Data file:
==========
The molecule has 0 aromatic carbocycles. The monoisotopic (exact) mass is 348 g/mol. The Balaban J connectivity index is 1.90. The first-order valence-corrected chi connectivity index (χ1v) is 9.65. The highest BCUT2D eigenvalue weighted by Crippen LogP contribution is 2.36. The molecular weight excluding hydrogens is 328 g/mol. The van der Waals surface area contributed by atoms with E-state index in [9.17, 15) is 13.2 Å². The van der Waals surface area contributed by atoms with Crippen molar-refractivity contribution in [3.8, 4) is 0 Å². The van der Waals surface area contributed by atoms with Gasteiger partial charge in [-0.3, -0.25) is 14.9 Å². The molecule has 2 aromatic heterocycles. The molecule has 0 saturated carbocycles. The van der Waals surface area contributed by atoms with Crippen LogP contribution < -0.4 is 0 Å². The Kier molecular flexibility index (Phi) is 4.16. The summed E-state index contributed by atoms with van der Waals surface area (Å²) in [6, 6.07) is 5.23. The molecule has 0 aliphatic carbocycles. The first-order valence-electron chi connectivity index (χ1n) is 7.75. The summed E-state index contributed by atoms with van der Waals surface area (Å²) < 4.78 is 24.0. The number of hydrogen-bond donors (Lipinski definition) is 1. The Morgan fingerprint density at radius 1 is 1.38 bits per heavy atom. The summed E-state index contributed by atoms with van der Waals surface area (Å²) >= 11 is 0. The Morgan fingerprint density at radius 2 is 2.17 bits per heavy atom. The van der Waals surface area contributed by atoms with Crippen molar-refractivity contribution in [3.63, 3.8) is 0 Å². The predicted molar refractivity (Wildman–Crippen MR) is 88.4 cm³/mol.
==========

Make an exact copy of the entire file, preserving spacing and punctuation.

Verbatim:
The molecule has 0 aromatic carbocycles. The monoisotopic (exact) mass is 348 g/mol. The Balaban J connectivity index is 1.90. The first-order valence-corrected chi connectivity index (χ1v) is 9.65. The highest BCUT2D eigenvalue weighted by Crippen LogP contribution is 2.36. The molecular weight excluding hydrogens is 328 g/mol. The van der Waals surface area contributed by atoms with E-state index in [9.17, 15) is 13.2 Å². The van der Waals surface area contributed by atoms with Crippen molar-refractivity contribution in [3.8, 4) is 0 Å². The van der Waals surface area contributed by atoms with Gasteiger partial charge in [-0.3, -0.25) is 14.9 Å². The molecule has 2 aromatic heterocycles. The molecule has 0 saturated carbocycles. The van der Waals surface area contributed by atoms with Crippen LogP contribution < -0.4 is 0 Å². The Kier molecular flexibility index (Phi) is 4.16. The summed E-state index contributed by atoms with van der Waals surface area (Å²) in [6, 6.07) is 5.23. The molecule has 0 aliphatic carbocycles. The first-order valence-electron chi connectivity index (χ1n) is 7.75. The summed E-state index contributed by atoms with van der Waals surface area (Å²) < 4.78 is 24.0. The number of hydrogen-bond donors (Lipinski definition) is 1. The Morgan fingerprint density at radius 1 is 1.38 bits per heavy atom. The summed E-state index contributed by atoms with van der Waals surface area (Å²) >= 11 is 0. The Morgan fingerprint density at radius 2 is 2.17 bits per heavy atom. The van der Waals surface area contributed by atoms with Crippen molar-refractivity contribution in [3.63, 3.8) is 0 Å². The predicted molar refractivity (Wildman–Crippen MR) is 88.4 cm³/mol.